Therefore, use your above map only after everything has been setup correctly (e.g. via a VimEnter autocommand).

  • 1
    Well, they're sent whenever the 'term' option is set. That's usually only during startup, but there may be scenarios where it is set at runtime. – jamessan Mar 18 '15 at 20:25
  • In this particular case, this seems to be caused by may_req_ambiguous_char_width() which is only called on startup – Christian Brabandt Mar 18 '15 at 21:48
  • I was planning to try exactly this (which is why I didn't accept the other answer). Good to have confirmation it should work, though. – Rich Mar 19 '15 at 10:01
  • This has done the trick, although VimEnter specifically didn't work. – Rich Mar 20 '15 at 15:57
  • You're kidding right? The escape used to communicate should be separate from the Escape key mapping. – shawnhcorey Feb 5 '17 at 21:30
10

The Linux terminal uses ANSI escape sequences (i.e. strings of characters starting with <Esc>) to send special keys to Vim, and as part of the communication protocol with which the application queries for its capabilities. Your mapping interferes with that, and thereby leads to these "strange" behaviors.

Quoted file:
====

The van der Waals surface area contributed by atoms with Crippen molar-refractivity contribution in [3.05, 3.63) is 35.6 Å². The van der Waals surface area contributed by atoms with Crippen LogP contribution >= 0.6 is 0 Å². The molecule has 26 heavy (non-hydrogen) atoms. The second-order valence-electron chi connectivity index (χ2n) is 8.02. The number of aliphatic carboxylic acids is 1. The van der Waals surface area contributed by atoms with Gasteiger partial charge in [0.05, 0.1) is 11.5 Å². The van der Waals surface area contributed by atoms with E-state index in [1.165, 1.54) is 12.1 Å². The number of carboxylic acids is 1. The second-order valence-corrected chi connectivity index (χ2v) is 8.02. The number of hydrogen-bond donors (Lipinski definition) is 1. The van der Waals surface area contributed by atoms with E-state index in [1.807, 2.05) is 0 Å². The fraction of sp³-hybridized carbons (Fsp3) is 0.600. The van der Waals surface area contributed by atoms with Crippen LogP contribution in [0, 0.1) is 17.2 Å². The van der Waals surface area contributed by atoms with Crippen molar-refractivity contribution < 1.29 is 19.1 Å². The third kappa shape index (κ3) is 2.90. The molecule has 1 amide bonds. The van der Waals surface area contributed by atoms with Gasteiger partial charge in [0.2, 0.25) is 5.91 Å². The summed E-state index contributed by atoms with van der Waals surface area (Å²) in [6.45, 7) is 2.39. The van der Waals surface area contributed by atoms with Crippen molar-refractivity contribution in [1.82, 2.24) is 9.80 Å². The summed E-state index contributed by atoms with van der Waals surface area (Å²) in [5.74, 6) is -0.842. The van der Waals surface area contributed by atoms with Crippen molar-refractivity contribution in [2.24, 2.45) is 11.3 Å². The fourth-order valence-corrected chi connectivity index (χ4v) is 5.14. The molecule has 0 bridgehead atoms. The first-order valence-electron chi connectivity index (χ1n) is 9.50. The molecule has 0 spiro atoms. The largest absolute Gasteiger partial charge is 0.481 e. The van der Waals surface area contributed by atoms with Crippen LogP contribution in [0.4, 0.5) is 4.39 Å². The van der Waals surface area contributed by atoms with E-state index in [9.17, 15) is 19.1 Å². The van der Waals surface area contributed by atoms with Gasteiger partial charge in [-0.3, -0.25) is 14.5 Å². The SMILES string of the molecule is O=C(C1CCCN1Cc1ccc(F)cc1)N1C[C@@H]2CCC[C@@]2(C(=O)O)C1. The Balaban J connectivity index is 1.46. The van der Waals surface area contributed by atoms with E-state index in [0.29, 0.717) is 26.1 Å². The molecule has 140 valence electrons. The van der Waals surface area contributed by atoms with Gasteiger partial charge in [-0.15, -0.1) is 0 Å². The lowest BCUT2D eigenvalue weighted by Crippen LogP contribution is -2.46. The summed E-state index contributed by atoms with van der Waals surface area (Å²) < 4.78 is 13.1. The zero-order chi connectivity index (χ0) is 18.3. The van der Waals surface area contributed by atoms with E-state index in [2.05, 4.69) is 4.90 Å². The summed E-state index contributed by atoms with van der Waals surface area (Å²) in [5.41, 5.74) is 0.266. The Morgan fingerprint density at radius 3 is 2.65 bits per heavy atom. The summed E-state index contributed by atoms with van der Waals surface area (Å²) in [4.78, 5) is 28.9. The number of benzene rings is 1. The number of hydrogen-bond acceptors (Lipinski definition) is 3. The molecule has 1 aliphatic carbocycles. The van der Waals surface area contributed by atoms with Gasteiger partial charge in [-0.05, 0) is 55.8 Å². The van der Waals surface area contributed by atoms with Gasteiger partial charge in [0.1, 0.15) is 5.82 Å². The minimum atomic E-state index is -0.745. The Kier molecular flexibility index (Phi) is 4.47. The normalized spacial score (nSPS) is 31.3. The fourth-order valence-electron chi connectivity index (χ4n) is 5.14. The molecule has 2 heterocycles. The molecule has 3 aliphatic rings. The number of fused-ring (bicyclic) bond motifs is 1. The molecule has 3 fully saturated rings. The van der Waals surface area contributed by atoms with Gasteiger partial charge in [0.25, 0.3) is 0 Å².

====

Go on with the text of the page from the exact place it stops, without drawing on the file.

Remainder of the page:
Therefore, don't map <Esc>. Use another key. The problem is less pronounced in GVIM, but I wouldn't recommend it there, neither.

  • Unfortunately, I've had this mapping almost since I started using Vim, so it's pretty well burned in to my muscle memory by now. Thanks for the explanation, though. – Rich Mar 18 '15 at 14:22
  • I should probably add, for posterity's sake, the problem described is the only problem that I know is definitely caused by this mapping, and the only weird unresolved problem I can recollect having with Vim. – Rich Mar 18 '15 at 14:53
  • 1
    @Rich how hard would it be to get used to using something like <Esc><Esc>? – Random832 Mar 19 '15 at 15:28
  • @Random832 That's an intriguing idea. – Rich Mar 20 '15 at 10:18
  • 1
    All xterm programs will do this because they emulate VT-100 terminals. It has nothing to do with Linux. iOS, which is based on BSD not Linux, will also have xterms that emulate VT-100s. – shawnhcorey Feb 5 '17 at 21:28